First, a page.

The Production of ATP

Times from 1 s to 100 s
  • R. P. F. Gregory
Part of the Tertiary Level Biology book series (TLB)

Abstract

The history of the discovery of ATP and its involvement in the molecular mechanisms of biology is sketched in Table 6.1. The disco very, by Arnon et al. (1954), that isolated chloroplasts were able to produce ATP (photophosphorylation), was a major breakthrough in our understanding of plant cell biology, and the appearance of the chemiosmotic theory (Mitchell, 1961) had a similar impact in connecting areas of study which had been regarded as separate. In both cases furious debates were set in motion, generating an exhilarating torrent of experiment, before the new ideas became generally accepted.

Keywords

Membrane Potential Electron Transport Thylakoid Membrane Photosynthetic Electron Transport Purple Bacterium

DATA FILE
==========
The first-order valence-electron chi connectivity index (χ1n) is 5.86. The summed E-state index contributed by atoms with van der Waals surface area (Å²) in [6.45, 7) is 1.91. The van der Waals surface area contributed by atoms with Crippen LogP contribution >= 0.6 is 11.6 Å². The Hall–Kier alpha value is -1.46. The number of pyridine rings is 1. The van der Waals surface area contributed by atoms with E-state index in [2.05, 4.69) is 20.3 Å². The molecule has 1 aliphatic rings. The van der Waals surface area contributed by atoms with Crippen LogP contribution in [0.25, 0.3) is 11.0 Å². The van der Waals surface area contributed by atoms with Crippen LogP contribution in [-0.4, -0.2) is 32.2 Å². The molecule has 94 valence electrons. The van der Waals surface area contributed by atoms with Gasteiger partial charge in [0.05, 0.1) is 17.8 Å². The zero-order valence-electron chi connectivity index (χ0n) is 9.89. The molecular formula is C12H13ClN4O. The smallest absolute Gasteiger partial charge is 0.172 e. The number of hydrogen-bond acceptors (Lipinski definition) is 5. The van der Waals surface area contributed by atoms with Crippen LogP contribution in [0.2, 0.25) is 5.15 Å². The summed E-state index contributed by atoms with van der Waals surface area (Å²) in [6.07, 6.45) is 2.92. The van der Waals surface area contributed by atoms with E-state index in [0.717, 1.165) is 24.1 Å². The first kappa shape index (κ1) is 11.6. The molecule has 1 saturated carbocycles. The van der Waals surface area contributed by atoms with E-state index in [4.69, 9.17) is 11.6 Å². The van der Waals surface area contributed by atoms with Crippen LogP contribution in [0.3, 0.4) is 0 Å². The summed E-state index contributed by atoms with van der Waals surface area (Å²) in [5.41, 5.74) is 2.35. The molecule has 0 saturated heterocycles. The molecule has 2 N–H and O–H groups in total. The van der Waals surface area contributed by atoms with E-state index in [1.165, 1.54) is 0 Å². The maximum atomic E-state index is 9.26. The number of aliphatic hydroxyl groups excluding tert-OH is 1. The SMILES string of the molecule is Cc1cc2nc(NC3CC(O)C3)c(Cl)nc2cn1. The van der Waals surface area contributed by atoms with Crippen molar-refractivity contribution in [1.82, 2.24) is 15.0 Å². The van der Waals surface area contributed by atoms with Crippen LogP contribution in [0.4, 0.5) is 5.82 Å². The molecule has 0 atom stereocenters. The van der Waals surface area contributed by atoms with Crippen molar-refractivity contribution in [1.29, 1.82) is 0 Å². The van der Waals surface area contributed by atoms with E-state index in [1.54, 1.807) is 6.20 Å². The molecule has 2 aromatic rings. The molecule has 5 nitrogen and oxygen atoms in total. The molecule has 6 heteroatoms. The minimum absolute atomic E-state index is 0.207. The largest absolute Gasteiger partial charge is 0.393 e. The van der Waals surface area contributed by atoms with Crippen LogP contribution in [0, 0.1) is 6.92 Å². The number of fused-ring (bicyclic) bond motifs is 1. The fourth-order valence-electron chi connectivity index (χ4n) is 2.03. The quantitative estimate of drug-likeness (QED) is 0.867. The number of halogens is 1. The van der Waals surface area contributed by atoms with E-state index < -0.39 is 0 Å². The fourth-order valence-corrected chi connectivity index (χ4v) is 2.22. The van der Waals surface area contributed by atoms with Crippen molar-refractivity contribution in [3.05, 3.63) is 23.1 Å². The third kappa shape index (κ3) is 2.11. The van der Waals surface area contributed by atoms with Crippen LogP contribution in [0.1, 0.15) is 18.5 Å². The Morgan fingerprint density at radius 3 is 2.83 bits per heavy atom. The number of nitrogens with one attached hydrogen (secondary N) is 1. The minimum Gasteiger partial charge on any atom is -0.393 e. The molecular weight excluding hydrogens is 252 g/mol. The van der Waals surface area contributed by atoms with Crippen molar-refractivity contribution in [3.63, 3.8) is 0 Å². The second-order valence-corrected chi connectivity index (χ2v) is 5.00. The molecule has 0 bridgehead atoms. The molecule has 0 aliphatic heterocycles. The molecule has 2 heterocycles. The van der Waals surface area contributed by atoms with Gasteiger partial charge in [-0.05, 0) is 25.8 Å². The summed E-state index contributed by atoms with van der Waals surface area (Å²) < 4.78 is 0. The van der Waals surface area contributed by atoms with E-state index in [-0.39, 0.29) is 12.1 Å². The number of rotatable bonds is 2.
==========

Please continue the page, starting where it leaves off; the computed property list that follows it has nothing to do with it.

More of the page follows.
These keywords were added by machine and not by the authors. This process is experimental and the keywords may be updated as the learning algorithm improves.

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References

Further reading

  1. Nicholls, D.G. (1982) Bioenergetics. An introduction to the chemiosmotic theory Academic Press, London, Chapters 6 and 7.Google Scholar
  2. Ort, D.R. and Good, N.E. (1988) Textbooks ignore photosystem II-dependent ATP formation: is the Z-scheme to blame? Trends Biochem. Sci. 13, 467–469.PubMedCrossRefGoogle Scholar

Cited references

  1. Arnon, D.I., Allen, M.B. and Whatley, F.R. (1954) Photosynthesis by isolated chloroplasts. Nature 174, 394–396.PubMedCrossRefGoogle Scholar
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  8. Stoeckenius, W. (1985) The rhodopsin-like pigments of halobacteria: light-energy and signal transducers in an archaebacterium. Trends Biochem. Sci. 10, 483–486.PubMedCrossRefGoogle Scholar
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  10. West, K.R. and Wiskich, J.T. (1968) Photosynthetic control by isolated pea chloroplasts. Biochem. J. 109, 527–532.PubMedGoogle Scholar
  11. Wraight, C.A., Cogdell, R.J. and Chance, B. (1978) in Clayton, R.K. and Sistrom W.R., eds., The Photosynthetic Bacteria Plenum Press, New York, 471–511.Google Scholar

Copyright information

© Blackie and Son Ltd 1989

Authors and Affiliations

  • R. P. F. Gregory
    • 1
  1. 1.University of ManchesterUK

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